Xiaomi wants to be the brand that sells everything
Xiaomi is setting itself up as more than just a phone brand.
2017 has been an incredibly rewarding year for Xiaomi: the brand now leads the online space in India and is the second-largest vendor overall, and is making advances into other Asian markets like Indonesia.
The uptick in fortunes is attributable to a strong phone portfolio: Xiaomi has three great value-for-money phones in the Redmi Note 4, Redmi 4, and the Redmi 4A, and the brand recently teamed up with Google to kick off the Android One reboot with the Mi A1. Then there’s the Mi 6, which is aimed at the mid-range segment, and the bezel-less Mi Mix 2, which will make its debut later this year outside of China.
While the phone business is the main source of revenue for Xiaomi, the brand is looking to other avenues — particularly the lifestyle segment — as a future growth driver. That includes investing heavily in its Mi Ecosystem label, which sees Xiaomi partnering with a slew of hardware manufacturers to produce everything from rice cookers to humidifiers, walkie-talkies, smart light bulbs, home automation devices, and even electric scooters.
Making the ecosystem play
There are plenty of alternatives when it comes to smart home products in Western markets, but there’s not a whole lot of choice when it comes to Asian countries. Xiaomi is positioning itself to take full advantage of that with its lifestyle label. The Chinese manufacturer doesn’t want to associate itself as just a phone manufacturer. It instead wants to be a lifestyle brand that sells everything from screwdriver kits to electric scooters.
That’s the main driving force behind the Mi Ecosystem, through which Xiaomi is partnering with a host of Chinese startups to offer a wide variety of products. Everyone attending the Mi Mix 2 event in Beijing last month walked away with a screwdriver set from Waji and a thermometer from Mijia, called iHealth.
There are hundreds of products under the lifestyle label, and the key selling point — like its phones — is value for money. For instance, the Mi Robot Vacuum has the same motor as a Roomba 960, but at $300 Xiaomi’s offering costs less than half that of the Roomba. The same holds true for the Yeelight bulbs and lightstrip, which sell for roughly a third of their Hue counterparts.
And the list goes on and on: Xiaomi’s smart scale retails for just under half that of the Fitbit Aria, and offers a similar functionality. The Yi 4K action camera has the same imaging prowess as a GoPro, but costs just $199.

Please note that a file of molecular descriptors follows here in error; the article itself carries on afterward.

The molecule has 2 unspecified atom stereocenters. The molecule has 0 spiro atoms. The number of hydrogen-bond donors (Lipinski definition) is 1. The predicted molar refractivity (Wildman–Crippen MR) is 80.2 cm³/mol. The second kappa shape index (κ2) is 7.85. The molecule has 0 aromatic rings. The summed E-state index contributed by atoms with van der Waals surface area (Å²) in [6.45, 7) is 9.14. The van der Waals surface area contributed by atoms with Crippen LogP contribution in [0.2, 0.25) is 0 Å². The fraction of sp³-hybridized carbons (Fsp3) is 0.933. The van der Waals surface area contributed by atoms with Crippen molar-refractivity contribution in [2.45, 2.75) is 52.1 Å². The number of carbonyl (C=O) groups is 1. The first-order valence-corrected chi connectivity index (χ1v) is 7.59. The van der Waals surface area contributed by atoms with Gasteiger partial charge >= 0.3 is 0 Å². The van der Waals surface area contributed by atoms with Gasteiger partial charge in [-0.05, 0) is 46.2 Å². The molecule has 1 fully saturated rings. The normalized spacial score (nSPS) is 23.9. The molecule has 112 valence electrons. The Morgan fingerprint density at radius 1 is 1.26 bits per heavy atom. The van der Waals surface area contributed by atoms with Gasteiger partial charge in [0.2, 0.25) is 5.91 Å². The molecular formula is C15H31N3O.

Xiaomi is using its phones to build out its brand experience, and that’s a smart move.
Right now, the main drawback with Xiaomi’s ecosystem products is that most of them are limited to China. You can get your hands on the products through resellers, but more often than not, the firmware itself will be in Chinese. That was the case for the Mi Robot, but with the vacuum cleaner heading to more markets, Xiaomi rolled out a much-needed English language pack a few months ago. But for products like the smart home kit and the walkie-talkie, there is no English firmware available. That is set to change over the course of the coming year as Xiaomi brings its ecosystem products to other markets.
A huge part of the lifestyle play revolves around Xiaomi’s offline stores, called Mi Home. The brand currently has over 130 stores in China, and is looking to open over 1,000 stores in the country in the next three years. Xiaomi is also bringing its stores to overseas markets, and is planning to build 100 stores in India over the next three years.
Phones are front and centre at Mi Home stores, but you see a range of lifestyle products — everything from Yeelight bulbs to the smart robot vacuum, the smart scale, and even luggage (Xiaomi’s suitcases don’t have any built-in tech like GPS, but they’re great value for money).
In essence, Xiaomi is positioning its phones as a point of entry, and is hoping its customers will eventually pick up its lifestyle accessories. The Chinese manufacturer managed to create a cachet around its brand in a relatively short amount of time — you only have to look at the MIUI forums to see the kind of loyalty it commands — and it is leveraging that to promote its Mi Ecosystem products.